5.3 Tutorial: MySQL Connector/Net ASP.NET Session State Provider

MySQL Connector/Net from version 6.1 has included a MySQL Session State Provider. This provider enables you to store session state in a MySQL database. The following tutorial shows you how to prepare to use the MySQL Session State Provider, and then store session data into the MySQL database. This tutorial uses Microsoft Visual Studio 2008 Professional Edition, MySQL Connector/Net 6.1.1 and MySQL Server 5.1. This tutorial also assumes you have created an empty database, for example test, where you will store session data. You could do this using the mysql command interpreter.

  1. In Visual Studio, create a new ASP.NET web site. If you are not sure how to do this, refer to the tutorial Section 5.8, “Tutorial: Databinding in ASP.NET Using LINQ on Entities”, which demonstrates how to do this.

  2. Launch the MySQL MySQL Website Configuration tool. Due to a bug in 6.1.1, this may not appear unless you are connected to a server in the Server Explorer. If you are unfamiliar with the MySQL Website Configuration tool, consider first working through the tutorial in Section 4.12, “MySQL Website Configuration Tool”.

  3. Navigate through the wizard to the Session State page. Make sure the check box Use MySQL to manage my ASP.NET session data is selected.

  4. On the same page, configure the connection string to the database that will contain your session data. If this database is empty, MySQL Connector/Net will create the schema required to store session data.

  5. Ensure that the check box Autogenerate Schema is selected so that MySQL Connector/Net will create the schema in your database to store the session data correctly.

  6. Enter the name of your application.

  7. Click Finish. The MySQL Website Configuration tool will now update your application's web.config file with information about the connection string and default providers to be used. In this case, we have selected the MySQL Session State Provider.

At this point, you are ready to use the MySQL database to store session data. To test that the set up has worked, you can write a simple program that uses session variables.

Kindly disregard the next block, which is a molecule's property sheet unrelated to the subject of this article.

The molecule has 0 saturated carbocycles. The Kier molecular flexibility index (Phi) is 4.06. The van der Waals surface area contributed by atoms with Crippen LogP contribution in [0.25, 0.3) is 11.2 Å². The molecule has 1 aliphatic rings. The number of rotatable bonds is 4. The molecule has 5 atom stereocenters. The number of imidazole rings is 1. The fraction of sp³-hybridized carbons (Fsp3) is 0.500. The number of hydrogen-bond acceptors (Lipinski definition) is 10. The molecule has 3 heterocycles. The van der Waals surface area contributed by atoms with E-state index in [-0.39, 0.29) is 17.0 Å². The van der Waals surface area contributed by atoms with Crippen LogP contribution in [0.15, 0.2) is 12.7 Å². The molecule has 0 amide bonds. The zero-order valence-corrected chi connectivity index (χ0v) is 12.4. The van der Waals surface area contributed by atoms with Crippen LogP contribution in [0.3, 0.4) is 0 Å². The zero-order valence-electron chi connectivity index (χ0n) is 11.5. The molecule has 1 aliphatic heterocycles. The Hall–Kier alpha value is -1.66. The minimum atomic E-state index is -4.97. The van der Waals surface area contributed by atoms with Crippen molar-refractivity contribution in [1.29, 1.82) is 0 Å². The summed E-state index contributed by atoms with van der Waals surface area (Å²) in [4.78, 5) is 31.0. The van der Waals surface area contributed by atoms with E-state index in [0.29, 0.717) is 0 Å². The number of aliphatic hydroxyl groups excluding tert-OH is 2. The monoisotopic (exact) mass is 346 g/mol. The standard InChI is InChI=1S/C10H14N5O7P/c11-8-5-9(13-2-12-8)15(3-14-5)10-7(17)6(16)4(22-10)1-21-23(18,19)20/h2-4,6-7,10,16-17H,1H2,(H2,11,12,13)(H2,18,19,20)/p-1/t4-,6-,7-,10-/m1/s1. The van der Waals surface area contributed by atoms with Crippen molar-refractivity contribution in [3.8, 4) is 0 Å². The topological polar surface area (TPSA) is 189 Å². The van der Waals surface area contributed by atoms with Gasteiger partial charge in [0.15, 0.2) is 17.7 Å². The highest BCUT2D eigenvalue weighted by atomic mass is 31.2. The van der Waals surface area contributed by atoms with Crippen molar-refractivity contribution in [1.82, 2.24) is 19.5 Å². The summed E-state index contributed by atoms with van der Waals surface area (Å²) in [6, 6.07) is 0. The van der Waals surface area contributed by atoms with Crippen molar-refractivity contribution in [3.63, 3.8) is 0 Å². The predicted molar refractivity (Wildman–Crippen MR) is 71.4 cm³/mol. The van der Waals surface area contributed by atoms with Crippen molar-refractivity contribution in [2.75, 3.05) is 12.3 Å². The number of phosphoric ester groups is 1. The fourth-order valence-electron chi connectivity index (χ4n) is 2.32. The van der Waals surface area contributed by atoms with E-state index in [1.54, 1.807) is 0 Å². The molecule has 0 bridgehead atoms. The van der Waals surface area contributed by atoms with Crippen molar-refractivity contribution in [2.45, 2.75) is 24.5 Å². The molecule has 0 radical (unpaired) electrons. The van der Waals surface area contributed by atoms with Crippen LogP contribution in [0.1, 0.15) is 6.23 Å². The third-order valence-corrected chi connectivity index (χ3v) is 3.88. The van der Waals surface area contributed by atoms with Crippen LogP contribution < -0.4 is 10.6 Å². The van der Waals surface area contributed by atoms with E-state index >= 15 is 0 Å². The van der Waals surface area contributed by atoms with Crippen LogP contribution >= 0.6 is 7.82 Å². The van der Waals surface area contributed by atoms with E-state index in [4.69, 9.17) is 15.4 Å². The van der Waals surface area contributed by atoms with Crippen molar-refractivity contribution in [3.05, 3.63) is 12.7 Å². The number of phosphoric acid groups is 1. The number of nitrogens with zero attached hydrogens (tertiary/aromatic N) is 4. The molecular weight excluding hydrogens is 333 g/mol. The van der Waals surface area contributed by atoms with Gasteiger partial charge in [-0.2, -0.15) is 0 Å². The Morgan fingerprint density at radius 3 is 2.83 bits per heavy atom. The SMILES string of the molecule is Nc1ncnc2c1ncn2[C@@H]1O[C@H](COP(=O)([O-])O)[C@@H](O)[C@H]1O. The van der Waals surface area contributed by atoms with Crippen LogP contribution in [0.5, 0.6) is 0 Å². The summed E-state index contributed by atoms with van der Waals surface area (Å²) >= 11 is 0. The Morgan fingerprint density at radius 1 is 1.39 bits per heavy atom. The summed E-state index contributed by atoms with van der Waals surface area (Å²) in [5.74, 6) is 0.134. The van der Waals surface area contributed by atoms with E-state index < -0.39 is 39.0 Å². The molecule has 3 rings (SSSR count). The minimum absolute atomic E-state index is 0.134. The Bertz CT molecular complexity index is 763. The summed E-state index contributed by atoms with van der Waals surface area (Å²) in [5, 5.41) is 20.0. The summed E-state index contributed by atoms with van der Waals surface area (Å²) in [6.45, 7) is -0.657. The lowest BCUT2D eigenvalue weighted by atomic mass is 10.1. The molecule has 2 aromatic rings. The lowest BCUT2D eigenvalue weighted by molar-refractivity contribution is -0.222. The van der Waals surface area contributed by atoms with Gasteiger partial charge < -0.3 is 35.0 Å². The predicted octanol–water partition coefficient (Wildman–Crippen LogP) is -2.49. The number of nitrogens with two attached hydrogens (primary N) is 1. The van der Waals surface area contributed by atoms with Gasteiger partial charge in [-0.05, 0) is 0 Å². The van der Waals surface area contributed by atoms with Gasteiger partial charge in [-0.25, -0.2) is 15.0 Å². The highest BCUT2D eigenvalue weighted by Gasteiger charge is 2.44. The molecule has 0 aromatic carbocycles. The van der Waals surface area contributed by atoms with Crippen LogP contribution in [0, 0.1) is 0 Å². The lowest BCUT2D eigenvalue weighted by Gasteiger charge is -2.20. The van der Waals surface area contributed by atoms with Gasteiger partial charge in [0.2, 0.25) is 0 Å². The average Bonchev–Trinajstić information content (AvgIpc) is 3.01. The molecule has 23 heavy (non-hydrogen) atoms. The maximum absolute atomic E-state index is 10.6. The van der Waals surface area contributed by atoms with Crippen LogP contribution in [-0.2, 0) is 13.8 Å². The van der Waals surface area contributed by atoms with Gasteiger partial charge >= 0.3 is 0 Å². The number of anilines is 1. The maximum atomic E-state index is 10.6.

1. Open Default.aspx.cs. In the Page_Load method, add the following code:

    Session["SessionVariable1"] = "Test string";
    
  2. Build your solution.

  3. Run the solution (without debugging). When the application runs, the provider will autogenerate tables required in the database you chose when setting up the application.

  4. Check that the schema was in fact created. Using the MySQL Command-Line Client use the target database and then type SHOW TABLES;. You will see that MySQL Connector/Net has created the required schema automatically, as we selected this to happen in the MySQL Website Configuration tool.

  5. Now view the contents of these tables by typing SELECT * FROM my_aspnet_sessions; in the mysql command interpreter. This will display the session data our application used. Note that this is stored in binary format so some data may not display as expected.

At this point, you have installed the Session State Provider and carried out a preliminary test of the installation. You will now work a bit more with the Session State Provider.

In this part of the tutorial, you will set and retrieve a session variable. You can work with your existing project.

  1. Select the Default.aspx and switch to Design View. Add a text box and three buttons. Change the text property for the buttons to Store Session Variable, Clear Textbox, and Show Session Variable. These will be Button1, Button2 and Button3 respectively. Build your solution to ensure that no errors have been introduced.

  2. Still in the Design View, double-click Button1. Now to the Button1_Click event handler add code some the handler resembles the following:

    protected void Button1_Click(object sender, EventArgs e)
    {
        Session["SessionString"] = TextBox1.Text;
    }
    

    You have created a new Session variable accessed using the key SessionString. This will be set to the text that was entered into the text box when Button1 is clicked.

  3. In Design View, double-click Button2 to add its click event handler. This button needs to clear text from the text box. The code to do this is as follows:

    protected void Button2_Click(object sender, EventArgs e)
    {
        TextBox1.Text = "";
    }
    

    The code simply assigns an empty string to the Text property of the text box.

  4. In the Design View double-click Button3 and modify the click handler as follows:

    protected void Button3_Click(object sender, EventArgs e)
    {
        TextBox1.Text = (String)Session["SessionString"];
    }
    

    This will retrieve the session string and display it in the text box.

  5. Now modify the Page_Load method as follows:

    protected void Page_Load(object sender, EventArgs e)
    {
        if (!IsPostBack)
        {
           TextBox1.Text = "Enter some text"; 
        }
    }
    

    This ensures that when the page loads the text box Text property is reset.

  6. Ensure that the solution is saved and then rebuild the solution.

  7. Run the solution without debugging.

  8. The form will be displayed. Enter some text into the text box. Now click Store Session Variable. At this point you have stored the string in a session variable.

  9. Now click Clear Text to clear the text box.

  10. Now click Show Session Variable to retrieve and display the session variable.

  11. Refresh the page to destroy the form and display a new form.

  12. Click Show Session Variable the text box will display the stored session variable, demonstrating that the refreshing the page does not destroy the session variable.

This illustrates that the session state data is not destroyed when a page is reloaded.